A professional footballer who made a fortune by designing, rather than using, a football boot has been shortlisted for the Designer of the Year award.
Craig Johnston, the former Liverpool midfielder, used his knowledge of the game and technical flair to improve contact with the ball by adding protruding fins and ridges to boots. Adidas produced the Predator line, which has become the world's best-selling boot, worn by David Beckham and Jonny Wilkinson. And the South African-born designer has just patented another boot design, The Pig.
The three other contenders for the honour are Sam Buxton and Paul Cocksedge, who were tipped for success in The Independent, and Daniel Brown, 36, a website designer whose prolific output secured his place, even though he has been out of action since he broke his back in the summer.
The award, whose winner will receive £25,000, was established last year by the Design Museum in London, as a design rival to the Turner Prize for contemporary art and the Stirling Prize for architecture, and in recognition of Britain's world-class designers.
Alice Rawsthorn, the museum's director, said the shortlist showed the diversity of talent in Britain, although the nation still frequently failed to capitalise on their ideas.
"We have rather wonderful designers," she said. "Design is an area where, if you look at the scale of international competitiveness, we're right at the top in every sector. With someone like Danny [Brown], he is internationally acclaimed. Even if people don't know his name, his pioneering work influences the images they see on their computer screens every day." Many designers end up working abroad or having their work manufactured overseas, she said. But others showed entrepreneurial spirit. Cocksedge, who left the Royal College of Art 18 months ago, produces pieces himself.
Although part of his graduation work at the RCA was a bowl made from old vinyl records, Cocksedge, 25, has become known for his stylish lights, including Bulb, a vase which lights up when a flower is inserted.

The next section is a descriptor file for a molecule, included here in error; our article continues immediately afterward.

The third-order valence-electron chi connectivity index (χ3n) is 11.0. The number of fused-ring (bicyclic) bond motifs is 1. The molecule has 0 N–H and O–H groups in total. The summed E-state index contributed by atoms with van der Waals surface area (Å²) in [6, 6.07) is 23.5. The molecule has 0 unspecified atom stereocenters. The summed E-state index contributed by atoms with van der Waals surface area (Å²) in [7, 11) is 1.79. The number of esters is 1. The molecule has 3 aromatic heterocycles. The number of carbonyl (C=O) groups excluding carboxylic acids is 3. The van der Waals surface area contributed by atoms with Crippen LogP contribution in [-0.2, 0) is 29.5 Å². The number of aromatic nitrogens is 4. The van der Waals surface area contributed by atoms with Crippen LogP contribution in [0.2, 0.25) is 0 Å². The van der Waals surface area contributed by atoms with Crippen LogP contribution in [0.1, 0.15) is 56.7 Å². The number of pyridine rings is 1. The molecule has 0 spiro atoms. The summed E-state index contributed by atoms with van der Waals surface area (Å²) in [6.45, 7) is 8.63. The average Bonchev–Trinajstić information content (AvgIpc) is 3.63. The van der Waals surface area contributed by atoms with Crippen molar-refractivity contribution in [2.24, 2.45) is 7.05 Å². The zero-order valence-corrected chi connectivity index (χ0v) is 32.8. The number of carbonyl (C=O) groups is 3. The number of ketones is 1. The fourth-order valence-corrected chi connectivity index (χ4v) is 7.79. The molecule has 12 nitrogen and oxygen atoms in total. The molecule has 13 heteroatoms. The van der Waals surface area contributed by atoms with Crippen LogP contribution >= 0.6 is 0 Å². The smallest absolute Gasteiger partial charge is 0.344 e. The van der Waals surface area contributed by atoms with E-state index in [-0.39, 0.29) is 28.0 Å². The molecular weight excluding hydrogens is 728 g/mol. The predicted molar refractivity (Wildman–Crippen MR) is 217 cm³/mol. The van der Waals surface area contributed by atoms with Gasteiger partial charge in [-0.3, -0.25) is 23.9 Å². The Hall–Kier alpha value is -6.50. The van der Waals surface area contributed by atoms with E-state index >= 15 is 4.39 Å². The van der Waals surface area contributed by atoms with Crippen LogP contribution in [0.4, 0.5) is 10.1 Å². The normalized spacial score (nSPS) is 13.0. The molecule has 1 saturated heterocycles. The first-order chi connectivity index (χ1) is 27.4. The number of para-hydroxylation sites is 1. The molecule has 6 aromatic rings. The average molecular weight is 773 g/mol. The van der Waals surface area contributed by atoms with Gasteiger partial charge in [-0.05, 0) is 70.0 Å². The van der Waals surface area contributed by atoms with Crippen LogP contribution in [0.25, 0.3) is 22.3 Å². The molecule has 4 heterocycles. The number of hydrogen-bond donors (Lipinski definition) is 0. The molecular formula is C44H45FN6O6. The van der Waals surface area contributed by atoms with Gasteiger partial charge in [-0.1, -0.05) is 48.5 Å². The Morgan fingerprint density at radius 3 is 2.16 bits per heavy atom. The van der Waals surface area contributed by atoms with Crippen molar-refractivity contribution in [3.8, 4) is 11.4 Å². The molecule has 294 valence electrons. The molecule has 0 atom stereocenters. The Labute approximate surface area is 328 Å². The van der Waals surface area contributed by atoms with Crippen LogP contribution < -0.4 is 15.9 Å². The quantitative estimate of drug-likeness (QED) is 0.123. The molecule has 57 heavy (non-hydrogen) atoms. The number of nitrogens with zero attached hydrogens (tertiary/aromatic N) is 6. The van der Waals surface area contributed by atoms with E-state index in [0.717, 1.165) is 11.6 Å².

He won the Bombay Sapphire Glass Award for excellence in contemporary glass design last year with NeON, suspended hand-made glass vessels filled with glowing neon gas.
Buxton, 31, has worked as a product designer for Kenzo and Habitat, and invents ingenious versions of familiar objects. His most recent creations are a series of stainless steel, fold-up sculptures, such as the Mikro-house and the Mikro-office.
Johnston, 43, became head of innovation at Adidas after he retired from professional football. The Predator was worn by Wilkinson in the Rugby World Cup. The Pig, which has not yet gone into production, is aimed at further enhancing a player's control of the ball.
An exhibition of the work of the four nominees will be on show at the Design Museum from 6 March to 13 June.
The shortlist was chosen by a jury, which includes last year's winner, Jonathan Ive, the designer of the iPod, and David Adjaye, the architect. They sifted through nominations both from design professionals and members of the public, and will announce the winner in May.
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